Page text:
NW cherry crop pegged at 14 million boxes
The challenge this year will be an overlap with the California season.
The first official estimate of the 2010 Northwest fresh cherry crop is just under 14 million boxes (140,000 tons), a 30 percent drop from the record volume picked a year ago.
Last year, producers in Washington, Oregon, Idaho, Montana, and Utah packed more than 20 million boxes and left a significant portion unpicked because of marketing difficulties.
B. J. Thurlby, president of Northwest Cherry Growers, said during the annual Five-State Cherry Commission meeting on May 19 that producers look set to have a more successful season this year for a number of reasons.
First, bloom was more spread out than a year ago, so the harvest period is likely to be more extended. Last year, the crop was late and much of the crop came in after the crucial July 4 holiday shipping period. The industry shipped a record 12.7 million boxes in July. This season, more cherries should be on the market both at the start of the season in June and on the late end in August.
Thurlby said other positive signs are an improving U.S. economy and higher consumer confidence in Asia, where 70 percent of the Northwest cherry exports go. “I believe we’re going into a market that’s in a lot better state than last year,” he said.
The number-one challenge this year will be an overlap with the California cherry season, Thurlby said.
Tate Mathison with Stemilt Growers, Inc., Wenatchee, which has cherry orchards in California, said the weather there has been cool and wet, and the season was running about ten days late. Peak Bing production could be around June 11 in California and June 24 in the Northwest. However, the quality of the cherries will be very different, he said. California cherries are likely to be on the small side, while the Northwest should have large fruit because of the lower production.
Oregon: Oregon is forecasting a crop of less than 25,000 tons, down from almost 30,000 tons a year ago. Bob Bailey with Orchard View Farms, The Dalles, said his company expects to pack 20 percent fewer cherries, not counting the 2,000 to 3,000 tons left on the trees last year. He noted that the crop on mature trees is down about 30 to 40 percent from last year, while young trees coming into production have better crops.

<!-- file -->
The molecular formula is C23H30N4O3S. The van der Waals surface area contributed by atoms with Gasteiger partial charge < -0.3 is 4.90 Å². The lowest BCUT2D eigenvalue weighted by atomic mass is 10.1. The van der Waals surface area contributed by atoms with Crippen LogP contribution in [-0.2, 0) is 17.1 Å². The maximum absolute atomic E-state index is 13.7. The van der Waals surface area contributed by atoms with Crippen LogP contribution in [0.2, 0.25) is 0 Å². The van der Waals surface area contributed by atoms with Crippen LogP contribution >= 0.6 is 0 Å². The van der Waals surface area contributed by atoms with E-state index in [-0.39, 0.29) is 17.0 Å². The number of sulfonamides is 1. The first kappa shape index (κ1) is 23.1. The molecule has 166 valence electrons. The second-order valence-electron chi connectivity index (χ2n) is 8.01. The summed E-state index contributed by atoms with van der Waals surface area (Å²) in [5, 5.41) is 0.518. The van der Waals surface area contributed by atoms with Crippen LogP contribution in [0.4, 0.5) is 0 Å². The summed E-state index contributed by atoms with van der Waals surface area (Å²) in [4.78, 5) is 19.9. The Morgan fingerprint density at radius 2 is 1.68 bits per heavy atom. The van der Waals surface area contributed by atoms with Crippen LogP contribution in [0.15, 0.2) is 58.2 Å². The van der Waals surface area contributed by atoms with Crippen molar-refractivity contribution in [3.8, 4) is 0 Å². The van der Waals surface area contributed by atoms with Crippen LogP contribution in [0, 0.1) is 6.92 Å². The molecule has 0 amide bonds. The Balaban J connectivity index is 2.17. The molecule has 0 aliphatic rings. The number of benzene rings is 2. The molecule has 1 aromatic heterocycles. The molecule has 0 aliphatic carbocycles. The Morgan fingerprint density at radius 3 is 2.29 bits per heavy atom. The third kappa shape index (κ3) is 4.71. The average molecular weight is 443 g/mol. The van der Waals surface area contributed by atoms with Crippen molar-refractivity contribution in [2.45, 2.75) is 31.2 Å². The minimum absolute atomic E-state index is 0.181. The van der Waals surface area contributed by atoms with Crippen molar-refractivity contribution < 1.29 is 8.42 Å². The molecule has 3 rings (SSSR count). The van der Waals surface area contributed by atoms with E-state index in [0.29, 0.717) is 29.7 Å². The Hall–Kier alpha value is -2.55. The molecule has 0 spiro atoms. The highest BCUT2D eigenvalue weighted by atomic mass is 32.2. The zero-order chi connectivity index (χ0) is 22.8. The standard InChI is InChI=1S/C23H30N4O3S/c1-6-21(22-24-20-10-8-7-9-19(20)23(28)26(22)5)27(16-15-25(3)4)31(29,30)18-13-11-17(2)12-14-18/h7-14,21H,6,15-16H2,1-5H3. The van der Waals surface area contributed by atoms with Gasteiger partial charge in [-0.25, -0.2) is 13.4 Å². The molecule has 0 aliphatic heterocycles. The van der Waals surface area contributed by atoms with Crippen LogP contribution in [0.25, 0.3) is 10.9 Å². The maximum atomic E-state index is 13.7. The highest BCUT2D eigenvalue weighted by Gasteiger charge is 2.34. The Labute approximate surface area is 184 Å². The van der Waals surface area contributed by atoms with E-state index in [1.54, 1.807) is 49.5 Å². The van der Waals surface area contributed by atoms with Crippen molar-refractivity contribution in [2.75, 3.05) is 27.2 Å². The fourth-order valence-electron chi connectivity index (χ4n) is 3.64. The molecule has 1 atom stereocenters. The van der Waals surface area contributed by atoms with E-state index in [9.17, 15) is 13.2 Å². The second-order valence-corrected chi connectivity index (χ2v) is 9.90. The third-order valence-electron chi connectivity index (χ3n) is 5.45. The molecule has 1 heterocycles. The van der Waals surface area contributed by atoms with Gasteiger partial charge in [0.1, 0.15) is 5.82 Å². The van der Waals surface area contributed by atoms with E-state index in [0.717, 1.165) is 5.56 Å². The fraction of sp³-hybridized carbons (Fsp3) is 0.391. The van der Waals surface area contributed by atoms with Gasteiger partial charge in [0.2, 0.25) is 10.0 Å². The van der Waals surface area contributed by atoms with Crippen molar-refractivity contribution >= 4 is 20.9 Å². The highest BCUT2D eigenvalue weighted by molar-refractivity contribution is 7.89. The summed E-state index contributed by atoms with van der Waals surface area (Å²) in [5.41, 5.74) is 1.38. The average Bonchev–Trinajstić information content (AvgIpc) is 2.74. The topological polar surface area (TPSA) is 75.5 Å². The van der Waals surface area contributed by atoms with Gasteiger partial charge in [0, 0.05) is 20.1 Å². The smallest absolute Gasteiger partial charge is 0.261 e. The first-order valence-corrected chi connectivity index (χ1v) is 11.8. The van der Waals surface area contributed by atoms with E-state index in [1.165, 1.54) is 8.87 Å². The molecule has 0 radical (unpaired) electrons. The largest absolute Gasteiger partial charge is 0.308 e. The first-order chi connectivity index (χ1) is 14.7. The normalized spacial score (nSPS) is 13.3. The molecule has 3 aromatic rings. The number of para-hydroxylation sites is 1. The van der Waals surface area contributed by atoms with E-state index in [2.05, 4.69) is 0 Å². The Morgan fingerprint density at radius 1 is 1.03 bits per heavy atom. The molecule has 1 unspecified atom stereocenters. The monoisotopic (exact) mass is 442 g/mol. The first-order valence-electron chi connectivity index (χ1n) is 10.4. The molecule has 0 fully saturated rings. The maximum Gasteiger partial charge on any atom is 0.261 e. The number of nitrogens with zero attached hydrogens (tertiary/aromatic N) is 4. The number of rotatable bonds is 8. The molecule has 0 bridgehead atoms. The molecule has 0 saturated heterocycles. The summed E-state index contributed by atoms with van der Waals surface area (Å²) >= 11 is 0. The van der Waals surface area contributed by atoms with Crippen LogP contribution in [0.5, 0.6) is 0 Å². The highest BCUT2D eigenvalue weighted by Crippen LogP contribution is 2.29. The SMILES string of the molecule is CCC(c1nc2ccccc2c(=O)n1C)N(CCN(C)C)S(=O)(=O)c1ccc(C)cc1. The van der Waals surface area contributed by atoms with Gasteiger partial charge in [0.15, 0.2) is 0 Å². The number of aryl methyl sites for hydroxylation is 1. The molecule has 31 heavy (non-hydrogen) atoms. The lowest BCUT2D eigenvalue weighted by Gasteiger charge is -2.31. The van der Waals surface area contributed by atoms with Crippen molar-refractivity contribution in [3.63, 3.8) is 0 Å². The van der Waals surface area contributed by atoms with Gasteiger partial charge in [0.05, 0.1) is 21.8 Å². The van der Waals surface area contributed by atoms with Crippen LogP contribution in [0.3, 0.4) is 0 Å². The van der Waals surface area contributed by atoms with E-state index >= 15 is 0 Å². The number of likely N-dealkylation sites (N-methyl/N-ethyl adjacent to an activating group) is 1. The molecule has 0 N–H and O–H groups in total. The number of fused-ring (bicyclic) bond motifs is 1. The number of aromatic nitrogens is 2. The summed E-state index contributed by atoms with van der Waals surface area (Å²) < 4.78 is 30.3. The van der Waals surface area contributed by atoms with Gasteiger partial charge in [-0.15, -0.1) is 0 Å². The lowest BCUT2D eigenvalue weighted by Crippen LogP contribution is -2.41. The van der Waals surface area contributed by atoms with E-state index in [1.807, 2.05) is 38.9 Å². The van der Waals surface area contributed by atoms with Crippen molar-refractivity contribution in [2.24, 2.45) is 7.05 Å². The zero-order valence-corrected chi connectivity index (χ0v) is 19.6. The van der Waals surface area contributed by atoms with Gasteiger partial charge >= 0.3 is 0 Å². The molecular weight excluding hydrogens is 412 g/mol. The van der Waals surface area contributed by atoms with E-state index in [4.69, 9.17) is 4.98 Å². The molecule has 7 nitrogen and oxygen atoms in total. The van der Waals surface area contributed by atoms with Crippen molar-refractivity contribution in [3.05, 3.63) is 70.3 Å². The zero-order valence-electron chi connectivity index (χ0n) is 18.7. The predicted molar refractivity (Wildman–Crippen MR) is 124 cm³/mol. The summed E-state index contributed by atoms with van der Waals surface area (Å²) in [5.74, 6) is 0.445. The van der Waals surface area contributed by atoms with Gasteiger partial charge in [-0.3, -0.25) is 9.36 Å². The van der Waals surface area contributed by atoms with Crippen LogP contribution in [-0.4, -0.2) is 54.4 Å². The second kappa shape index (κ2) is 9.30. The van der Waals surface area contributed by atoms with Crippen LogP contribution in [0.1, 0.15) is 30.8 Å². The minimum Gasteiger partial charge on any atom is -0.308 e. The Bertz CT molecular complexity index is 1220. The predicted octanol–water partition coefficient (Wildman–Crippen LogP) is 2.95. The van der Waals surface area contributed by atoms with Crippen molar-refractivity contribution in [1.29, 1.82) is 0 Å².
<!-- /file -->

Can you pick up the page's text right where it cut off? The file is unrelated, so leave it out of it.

Wenatchee: The Wenatchee district is forecasting 55,000 tons, down from almost 85,000 tons last year. Mathison said Stemilt expects its Bing production to be down 60 percent and other varieties down to a lesser degree. Among Stemilt’s growers, Bing bloom was spread out over 37 days. Mathison said the extended harvest should make the crop feel even smaller than it is.
Few growers are reporting full crops. Some orchards were affected by a fall freeze or spring frost, and the bloom period was generally cool and windy, leading to poor pollination.
Ken Brunner with Chelan Fresh said his company expects to pack 20 percent less fruit than last year, but producers keep revising their estimates downwards as the cherries continue to drop.
Yakima: Yakima is also forecasting 55,000 tons, down from 80,000 last season. Denny Hayden of Pasco said wind damage to the young cherries was widespread.
“It’s a little rougher crop than it would normally be at this stage of the game,” agreed Jim Kelley of Kennewick. He estimates average production in the Tri-Cities at around 4 to 5 tons per acre, though some blocks won’t have enough volume to justify picking.
Idaho is forecasting 1,800 tons, up about 700 tons from 2009; Montana’s crop, previously included in the Washington figures, is likely to be 1,700 tons; and Utah expects to harvest 500 tons, the largest volume since 2006.
A panel of field horticulturists who make forecasts of the Northwest cherry crop as the season progresses have pinned the crop at 150,000 to 156,000 tons. They will update their estimate at the end of May.